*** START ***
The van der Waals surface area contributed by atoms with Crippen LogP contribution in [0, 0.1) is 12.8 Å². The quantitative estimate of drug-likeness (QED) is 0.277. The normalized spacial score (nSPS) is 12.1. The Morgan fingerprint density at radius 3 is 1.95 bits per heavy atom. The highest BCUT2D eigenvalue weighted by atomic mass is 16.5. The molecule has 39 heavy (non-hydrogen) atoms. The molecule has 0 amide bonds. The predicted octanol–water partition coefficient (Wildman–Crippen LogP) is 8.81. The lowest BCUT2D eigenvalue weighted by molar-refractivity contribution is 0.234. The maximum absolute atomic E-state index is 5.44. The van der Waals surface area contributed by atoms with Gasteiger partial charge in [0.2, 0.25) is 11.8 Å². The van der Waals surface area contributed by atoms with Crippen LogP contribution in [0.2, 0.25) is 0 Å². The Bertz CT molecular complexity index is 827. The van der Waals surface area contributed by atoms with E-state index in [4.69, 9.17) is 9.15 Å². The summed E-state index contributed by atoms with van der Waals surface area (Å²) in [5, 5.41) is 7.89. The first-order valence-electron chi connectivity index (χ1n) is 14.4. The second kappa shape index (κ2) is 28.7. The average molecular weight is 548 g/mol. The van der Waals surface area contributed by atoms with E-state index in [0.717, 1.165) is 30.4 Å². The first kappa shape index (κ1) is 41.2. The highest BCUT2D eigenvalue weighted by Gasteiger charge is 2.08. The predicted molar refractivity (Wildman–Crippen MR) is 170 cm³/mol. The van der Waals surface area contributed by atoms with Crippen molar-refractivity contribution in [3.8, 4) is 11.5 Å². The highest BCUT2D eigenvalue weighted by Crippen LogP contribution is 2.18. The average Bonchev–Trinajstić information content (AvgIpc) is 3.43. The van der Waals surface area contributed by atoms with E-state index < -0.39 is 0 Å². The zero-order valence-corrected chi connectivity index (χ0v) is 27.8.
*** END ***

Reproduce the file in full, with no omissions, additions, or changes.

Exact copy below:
The van der Waals surface area contributed by atoms with Crippen LogP contribution in [0, 0.1) is 12.8 Å². The quantitative estimate of drug-likeness (QED) is 0.277. The normalized spacial score (nSPS) is 12.1. The Morgan fingerprint density at radius 3 is 1.95 bits per heavy atom. The highest BCUT2D eigenvalue weighted by atomic mass is 16.5. The molecule has 39 heavy (non-hydrogen) atoms. The molecule has 0 amide bonds. The predicted octanol–water partition coefficient (Wildman–Crippen LogP) is 8.81. The lowest BCUT2D eigenvalue weighted by molar-refractivity contribution is 0.234. The maximum absolute atomic E-state index is 5.44. The van der Waals surface area contributed by atoms with Gasteiger partial charge in [0.2, 0.25) is 11.8 Å². The van der Waals surface area contributed by atoms with Crippen LogP contribution in [0.2, 0.25) is 0 Å². The Bertz CT molecular complexity index is 827. The van der Waals surface area contributed by atoms with E-state index in [4.69, 9.17) is 9.15 Å². The summed E-state index contributed by atoms with van der Waals surface area (Å²) in [5, 5.41) is 7.89. The first-order valence-electron chi connectivity index (χ1n) is 14.4. The second kappa shape index (κ2) is 28.7. The average molecular weight is 548 g/mol. The van der Waals surface area contributed by atoms with E-state index in [0.717, 1.165) is 30.4 Å². The first kappa shape index (κ1) is 41.2. The highest BCUT2D eigenvalue weighted by Gasteiger charge is 2.08. The predicted molar refractivity (Wildman–Crippen MR) is 170 cm³/mol. The van der Waals surface area contributed by atoms with Crippen molar-refractivity contribution in [3.8, 4) is 11.5 Å². The highest BCUT2D eigenvalue weighted by Crippen LogP contribution is 2.18. The average Bonchev–Trinajstić information content (AvgIpc) is 3.43. The van der Waals surface area contributed by atoms with E-state index < -0.39 is 0 Å². The zero-order valence-corrected chi connectivity index (χ0v) is 27.8.